Having stoma surgery is life-changing, and for many, including myself, life-saving. That being said, it can take an impact on your mental health and it’s important to recognise this. Your body goes through a big change and this can feel like a lot physically and mentally to get used to. In this blog post, I am going to explore how movement with my ostomy helps my mental health. Please note that this is with regards to my experiences living with an ileostomy and using a one-piece, drainable ostomy bag. Let’s get started.

Let’s set the scene and give you the background info. My stoma, ‘Stacey’, was formed in 2011, when I was 19 years old. I needed her due to severe Crohn’s disease (a form of Inflammatory Bowel Disease (IBD)) and due to a large, benign tumour on my colon, the size of a watermelon. Surgeons didn’t find this until they operated. If surgeons had left things even a few hours, I was told I wouldn’t be here, so she literally saved my life.

The importance of ostomy supportwear

When I do exercise, I ensure I have either a light or medium form of supportwear, depending on what I’m doing. Getting moving is something that I find really helps my mental health, even on the days where finding the motivation is really tough. Wearing the clothes I love.

Going to the gym

Amy poses in front of a mirror in the gym in her gym gear, showing that it is possible to work out with a stoma bag.

I’ve been back into the gym now for about three months and I’ve thankfully got my husband, who’s really into his fitness, to help me put together workout routines that don’t directly stress my abdomen. Getting a hernia is something I really worry about, so I always wear stoma supportwear (medium/level 2) and do indirect abdominal exercises. So, those exercises that need to use my abdominal muscles, for example, keeping my core stabilised whilst doing squats, but aren’t applying direct pressure to my abdomen. This is what works for me, but I know people who do work out and do abdominal exercises. So it much depends on your circumstances, your body and what you’re comfy with.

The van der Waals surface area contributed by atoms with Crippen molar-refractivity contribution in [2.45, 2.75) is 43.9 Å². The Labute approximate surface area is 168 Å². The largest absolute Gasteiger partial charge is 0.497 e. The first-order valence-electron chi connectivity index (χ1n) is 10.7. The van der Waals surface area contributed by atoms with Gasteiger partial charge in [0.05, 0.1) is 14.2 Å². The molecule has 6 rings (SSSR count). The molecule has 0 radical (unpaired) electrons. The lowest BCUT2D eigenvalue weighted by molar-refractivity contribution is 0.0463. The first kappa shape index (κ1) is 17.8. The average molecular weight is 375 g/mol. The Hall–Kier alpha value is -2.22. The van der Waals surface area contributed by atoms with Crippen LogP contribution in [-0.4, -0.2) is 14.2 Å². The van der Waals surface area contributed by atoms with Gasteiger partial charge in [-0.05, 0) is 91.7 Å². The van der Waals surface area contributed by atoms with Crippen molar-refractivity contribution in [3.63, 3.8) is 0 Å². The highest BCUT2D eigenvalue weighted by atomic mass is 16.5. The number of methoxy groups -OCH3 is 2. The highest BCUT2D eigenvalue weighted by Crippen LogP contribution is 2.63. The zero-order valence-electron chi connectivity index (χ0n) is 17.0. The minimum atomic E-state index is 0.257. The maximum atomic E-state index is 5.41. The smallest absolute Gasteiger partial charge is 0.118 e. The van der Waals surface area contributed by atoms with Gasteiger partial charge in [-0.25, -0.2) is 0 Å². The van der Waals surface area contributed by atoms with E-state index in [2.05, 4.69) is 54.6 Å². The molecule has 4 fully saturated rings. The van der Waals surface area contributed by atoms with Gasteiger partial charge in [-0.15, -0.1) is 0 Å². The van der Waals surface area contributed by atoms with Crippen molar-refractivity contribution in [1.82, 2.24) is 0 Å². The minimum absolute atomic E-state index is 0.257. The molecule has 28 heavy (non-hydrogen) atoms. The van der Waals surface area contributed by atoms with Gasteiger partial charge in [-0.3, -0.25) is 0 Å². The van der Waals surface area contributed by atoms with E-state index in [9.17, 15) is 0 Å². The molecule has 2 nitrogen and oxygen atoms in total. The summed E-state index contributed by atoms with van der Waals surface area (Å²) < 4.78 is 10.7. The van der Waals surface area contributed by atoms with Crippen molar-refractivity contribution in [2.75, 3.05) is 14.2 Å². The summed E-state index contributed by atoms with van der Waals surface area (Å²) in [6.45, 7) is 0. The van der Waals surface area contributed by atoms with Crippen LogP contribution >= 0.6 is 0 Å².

Even if I go for a walk on the treadmill at the gym, I find the change of scenery and doing the exercise itself always leaves me feeling better than before I started. When I’m finding it hard, I use how I’m going to feel after and how it’s going to help me as motivation. This really helps my mental health, especially when I get into a routine.

Yoga

I’ve been to both yoga classes and done yoga at home and this can be a more gentle form of exercise if you are looking for something different and aren’t sure where to start. Again, I wear supportwear for peace of mind. There are so many videos online that you can do, in the comfort of your own home. The meditation side of yoga and breathing can also help if my head is feeling full or stressed.

Walking our pup

Amy's stylish dog strutting on a trail, rocking a vibrant purple jacket and lead. Ready to conquer the great outdoors!

I included this in my last blog post, but it still stands, so it’s worth another mention. Going on many a dog walk is something that may seem so simple but is only possible thanks to my stoma. I wouldn’t have been able to anticipate when I needed the toilet before or the pain that would more often or not be there. Thanks to my stoma, my husband and I can go on so many walks and explore new places with my ostomy, without having to be constantly aware where the nearest toilet is. I find walking a more gentle alternative if I’m low on energy and getting out for fresh air really helps lift my mental state, even on the days where it takes me ages to convince myself to head out.

Home dance workouts

I love following a dance workout on YouTube to some of my favourite artists. When you can sing along and exercise, it feels much more lively and energised! It can be just the thing you need to help with a mental health funk sometimes. There are so many different videos for different abilities, so it’s really accessible. Again, if in doubt, I wear stoma support wear.

Respond’s useful advice and support

Respond have a blog full of posts from other ostomates on their website. Some recent blog posts that talk about exercise and life with a stoma are:

Respond’s ‘Care Range’  is also designed to promote simplicity in your ostomy routine. Having a simpler ostomy routine can definitely promote your mental health, as it can reduce the amount of products you need to consider or find yourself worrying about.

In summary, movement is beneficial both physically and mentally, especially when it comes to ostomy life. Having my ostomy has enabled me to be alive to move, so I’m grateful for everything that my stoma allows me to do and the ways in which it allows me to push myself.

For many, including myself, an ostomy isn’t the end, it is just the beginning!

Amy
@ibdwarriorprincess

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